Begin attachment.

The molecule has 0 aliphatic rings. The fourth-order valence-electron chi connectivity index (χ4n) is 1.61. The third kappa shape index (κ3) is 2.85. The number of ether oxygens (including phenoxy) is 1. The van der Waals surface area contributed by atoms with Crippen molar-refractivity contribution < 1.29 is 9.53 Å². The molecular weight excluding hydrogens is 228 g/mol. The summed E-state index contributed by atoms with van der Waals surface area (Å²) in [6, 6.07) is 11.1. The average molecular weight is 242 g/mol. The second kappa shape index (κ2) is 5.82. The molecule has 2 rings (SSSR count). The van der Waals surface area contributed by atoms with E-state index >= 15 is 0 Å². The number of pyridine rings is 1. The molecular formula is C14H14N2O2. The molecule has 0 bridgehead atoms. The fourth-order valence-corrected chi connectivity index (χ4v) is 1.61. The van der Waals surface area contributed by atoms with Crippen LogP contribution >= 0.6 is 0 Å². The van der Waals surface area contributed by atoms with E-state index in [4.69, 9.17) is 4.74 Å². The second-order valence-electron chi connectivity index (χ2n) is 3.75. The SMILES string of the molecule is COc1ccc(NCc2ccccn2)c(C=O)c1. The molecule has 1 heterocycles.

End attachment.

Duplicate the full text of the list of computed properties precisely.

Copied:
The molecule has 0 aliphatic rings. The fourth-order valence-electron chi connectivity index (χ4n) is 1.61. The third kappa shape index (κ3) is 2.85. The number of ether oxygens (including phenoxy) is 1. The van der Waals surface area contributed by atoms with Crippen molar-refractivity contribution < 1.29 is 9.53 Å². The molecular weight excluding hydrogens is 228 g/mol. The summed E-state index contributed by atoms with van der Waals surface area (Å²) in [6, 6.07) is 11.1. The average molecular weight is 242 g/mol. The second kappa shape index (κ2) is 5.82. The molecule has 2 rings (SSSR count). The van der Waals surface area contributed by atoms with E-state index >= 15 is 0 Å². The number of pyridine rings is 1. The molecular formula is C14H14N2O2. The molecule has 0 bridgehead atoms. The fourth-order valence-corrected chi connectivity index (χ4v) is 1.61. The van der Waals surface area contributed by atoms with Crippen LogP contribution >= 0.6 is 0 Å². The van der Waals surface area contributed by atoms with E-state index in [4.69, 9.17) is 4.74 Å². The second-order valence-electron chi connectivity index (χ2n) is 3.75. The SMILES string of the molecule is COc1ccc(NCc2ccccn2)c(C=O)c1. The molecule has 1 heterocycles.